Japan Tsunami Disaster — A Possible Warning About the Future of Nuclear Power

by Nindo Mom on March 20, 2011

Our increasingly technological society demands increasingly more electricity to carry out it’s day-to-day functions, even as the the world’s supply of fossil fuels continues to dwindle. That’s why it’s so important for us to find alternative, renewable sources of energy, like that generated by wind, geothermal, solar, and wind. Energy created by these methods is clean — meaning it doesn’t harm the Earth’s atmosphere, land, or water — and it’s essentially unlimited. But although nuclear power has often been included under the general category of “clean energy.” However, this may seriously stretch the definition when you consider the radiation it causes.

Creating nuclear power may not create carbon dioxide or sooty clouds of debris, but it does create radioactive waste that remains dangerous for many thousands of years. As of May 2010, six percent of the world’s power and 13-14% of the Earth’s electricity was generated with nuclear power — and it does avoid some of the damaging side-effects of fossil fuels. But the dangers of spent radioactive fuels — and of possible nuclear meltdowns — may far outweigh the other benefits.

Japan’s Fukushima nuclear plant accidents following the March 2011 earthquake and tsunami underline the problems of using nuclear fission to generate power. Even though we’ve only been using nuclear power for a relatively short time, there have already been some serious accidents with the reactors. In addition to Japan’s Fukushima accidents, there was the Chernobyl meltdown in 1986; the Three Mile Island accident in 1979; and nuclear submarine accidents in 1968 and 1985.

Because of the very serious repercussions of nuclear accidents — widespread death and illness, food and water contamination, human and animal birth defects and cancer, radiation poisoning . . . and the list goes on — it would seem that we need to vigorously research alternatives for producing power by our current method of nuclear fission.  Nuclear fusion, which generates power by combining atom nuclei rather than splitting them, has the potential to be much safer than fission —  but fusion technologies are still in the experimental stage. And fusion still generates an accumulation of radiation, although not as much as fission. But however you look at it, we’re still left with dangerous radiation: if we’re going to use either nuclear fission or fusion, we’ve GOT to find a way to deal with radiation — and not just by burring it.

There is a technology that reprocesses spent nuclear fission fuel, thereby GREATLY reducing the length of time the spent fuel remains radioactive from many thousands of years to just hundreds of years. This technology is used in breeder reactors — but Jimmy Carter and his Congress passed a law forbidding reprocessing in the 1980s. Taking another look at this ban — and the reasons for it — could open up some technologies to help us reduce the radioactive spent fuel situation facing nuclear power plants today.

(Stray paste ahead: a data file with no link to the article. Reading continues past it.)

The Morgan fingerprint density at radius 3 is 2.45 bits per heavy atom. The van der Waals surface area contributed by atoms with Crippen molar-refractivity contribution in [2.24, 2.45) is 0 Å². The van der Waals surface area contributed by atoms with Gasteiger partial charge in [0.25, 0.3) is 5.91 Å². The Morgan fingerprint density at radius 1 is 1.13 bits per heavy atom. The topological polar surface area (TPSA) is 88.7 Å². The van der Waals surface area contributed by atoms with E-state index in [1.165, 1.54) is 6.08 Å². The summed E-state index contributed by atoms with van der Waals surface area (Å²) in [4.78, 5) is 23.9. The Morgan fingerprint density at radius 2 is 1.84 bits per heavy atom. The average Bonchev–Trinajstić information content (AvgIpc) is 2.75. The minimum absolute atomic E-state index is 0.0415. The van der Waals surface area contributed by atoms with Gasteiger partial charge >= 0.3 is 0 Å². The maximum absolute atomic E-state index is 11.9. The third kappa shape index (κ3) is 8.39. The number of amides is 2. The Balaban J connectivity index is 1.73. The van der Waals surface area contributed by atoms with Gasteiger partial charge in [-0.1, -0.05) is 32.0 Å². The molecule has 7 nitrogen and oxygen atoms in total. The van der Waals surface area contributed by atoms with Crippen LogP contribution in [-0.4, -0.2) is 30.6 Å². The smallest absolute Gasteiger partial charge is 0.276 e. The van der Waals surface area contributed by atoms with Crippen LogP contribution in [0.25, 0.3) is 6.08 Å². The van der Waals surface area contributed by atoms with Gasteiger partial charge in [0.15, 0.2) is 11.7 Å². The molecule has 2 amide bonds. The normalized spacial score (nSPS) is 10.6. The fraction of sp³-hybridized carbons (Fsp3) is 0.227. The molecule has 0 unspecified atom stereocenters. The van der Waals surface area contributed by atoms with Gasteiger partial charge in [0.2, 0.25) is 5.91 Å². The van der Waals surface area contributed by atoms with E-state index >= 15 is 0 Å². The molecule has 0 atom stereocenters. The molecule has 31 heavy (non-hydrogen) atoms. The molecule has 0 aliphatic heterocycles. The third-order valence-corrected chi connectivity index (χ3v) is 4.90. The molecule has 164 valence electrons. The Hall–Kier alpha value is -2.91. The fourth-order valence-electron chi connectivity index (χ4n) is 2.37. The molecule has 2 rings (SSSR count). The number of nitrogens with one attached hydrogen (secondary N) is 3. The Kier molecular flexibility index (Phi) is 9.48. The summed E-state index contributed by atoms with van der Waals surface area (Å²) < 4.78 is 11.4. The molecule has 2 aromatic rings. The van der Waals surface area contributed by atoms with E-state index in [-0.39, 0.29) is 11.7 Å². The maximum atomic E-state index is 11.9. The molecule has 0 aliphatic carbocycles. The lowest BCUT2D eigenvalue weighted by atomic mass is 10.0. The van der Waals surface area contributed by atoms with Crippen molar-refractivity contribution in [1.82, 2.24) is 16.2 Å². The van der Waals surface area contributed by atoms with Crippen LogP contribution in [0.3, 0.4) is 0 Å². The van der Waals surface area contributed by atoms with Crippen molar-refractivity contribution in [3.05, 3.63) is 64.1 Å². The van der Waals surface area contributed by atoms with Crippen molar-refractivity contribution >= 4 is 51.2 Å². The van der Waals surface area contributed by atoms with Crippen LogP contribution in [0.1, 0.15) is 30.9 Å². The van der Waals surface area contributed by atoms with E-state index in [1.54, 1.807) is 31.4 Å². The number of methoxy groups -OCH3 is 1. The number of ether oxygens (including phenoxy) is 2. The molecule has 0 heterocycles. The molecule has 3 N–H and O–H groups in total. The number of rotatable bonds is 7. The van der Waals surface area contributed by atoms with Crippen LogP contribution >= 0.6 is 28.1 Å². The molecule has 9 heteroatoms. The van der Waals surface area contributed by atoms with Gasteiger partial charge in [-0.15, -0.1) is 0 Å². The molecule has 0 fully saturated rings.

Energy generating alternatives such as energy created by wind, solar, water, and geothermal are already being used today, but not as widely as they could be. One reason for this under-utilization is that these methods are still relatively expensive. But this would start to change once the technologies become more widely used and commonplace, and parts for the systems could be mass-produced and would thus become less expensive.

I’ll be investigating energy alternatives to nuclear power in future articles. For now, here are some resources on alternate energies that might interest you:

Solar Electricity Handbook 2011 Edition

Alternative Energy Systems and Applications — 418 pages. Examines areas involving reat turbomachine and solar energy, CHP applications, and additional alternate energy concepts. Focuses on first-order engineering calculations. Engineers will learn to apply these concepts to find solutions.

Alternative Energy for Dummies — 384 pages. Learn the basics about alternative energy, how it works, and what it’s costs are. Also explains the details of our current energy sources, what the alternatives are, and how energy efficiency and conservation can reduce your reliance on fossil fuels. Also learn to apply alternative fuels to transportation — from biofuels to exotic propulsion to electricity, see how they are used, and how hybrid, all-electric, and fuel cell–powered vehicles operate.

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